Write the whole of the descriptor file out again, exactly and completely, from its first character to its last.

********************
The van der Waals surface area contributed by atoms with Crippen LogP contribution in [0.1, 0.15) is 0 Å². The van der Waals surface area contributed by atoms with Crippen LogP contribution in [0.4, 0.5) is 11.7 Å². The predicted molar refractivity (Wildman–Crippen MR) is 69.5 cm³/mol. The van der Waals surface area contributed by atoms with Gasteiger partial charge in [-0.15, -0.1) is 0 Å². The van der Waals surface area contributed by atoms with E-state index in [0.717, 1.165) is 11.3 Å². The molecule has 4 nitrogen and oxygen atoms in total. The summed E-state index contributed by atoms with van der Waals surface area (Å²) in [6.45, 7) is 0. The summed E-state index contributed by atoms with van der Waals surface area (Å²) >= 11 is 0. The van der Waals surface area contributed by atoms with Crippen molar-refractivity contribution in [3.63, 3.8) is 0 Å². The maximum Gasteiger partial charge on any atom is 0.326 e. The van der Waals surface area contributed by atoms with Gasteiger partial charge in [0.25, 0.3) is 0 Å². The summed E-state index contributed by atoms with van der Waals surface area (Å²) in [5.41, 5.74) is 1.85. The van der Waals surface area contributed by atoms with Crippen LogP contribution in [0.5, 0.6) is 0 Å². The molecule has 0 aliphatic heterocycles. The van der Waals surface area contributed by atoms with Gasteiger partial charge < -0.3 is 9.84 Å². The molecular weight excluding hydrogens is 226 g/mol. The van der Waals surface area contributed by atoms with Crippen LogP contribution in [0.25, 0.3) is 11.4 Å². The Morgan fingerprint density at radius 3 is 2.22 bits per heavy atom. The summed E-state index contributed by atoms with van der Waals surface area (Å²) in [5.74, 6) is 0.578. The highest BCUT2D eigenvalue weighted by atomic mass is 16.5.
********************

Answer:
The van der Waals surface area contributed by atoms with Crippen LogP contribution in [0.1, 0.15) is 0 Å². The van der Waals surface area contributed by atoms with Crippen LogP contribution in [0.4, 0.5) is 11.7 Å². The predicted molar refractivity (Wildman–Crippen MR) is 69.5 cm³/mol. The van der Waals surface area contributed by atoms with Gasteiger partial charge in [-0.15, -0.1) is 0 Å². The van der Waals surface area contributed by atoms with E-state index in [0.717, 1.165) is 11.3 Å². The molecule has 4 nitrogen and oxygen atoms in total. The summed E-state index contributed by atoms with van der Waals surface area (Å²) in [6.45, 7) is 0. The summed E-state index contributed by atoms with van der Waals surface area (Å²) >= 11 is 0. The van der Waals surface area contributed by atoms with Crippen molar-refractivity contribution in [3.63, 3.8) is 0 Å². The maximum Gasteiger partial charge on any atom is 0.326 e. The van der Waals surface area contributed by atoms with Gasteiger partial charge in [0.25, 0.3) is 0 Å². The summed E-state index contributed by atoms with van der Waals surface area (Å²) in [5.41, 5.74) is 1.85. The van der Waals surface area contributed by atoms with Crippen LogP contribution in [0.5, 0.6) is 0 Å². The molecule has 0 aliphatic heterocycles. The van der Waals surface area contributed by atoms with Gasteiger partial charge < -0.3 is 9.84 Å². The molecular weight excluding hydrogens is 226 g/mol. The van der Waals surface area contributed by atoms with Crippen LogP contribution in [0.25, 0.3) is 11.4 Å². The Morgan fingerprint density at radius 3 is 2.22 bits per heavy atom. The summed E-state index contributed by atoms with van der Waals surface area (Å²) in [5.74, 6) is 0.578. The highest BCUT2D eigenvalue weighted by atomic mass is 16.5.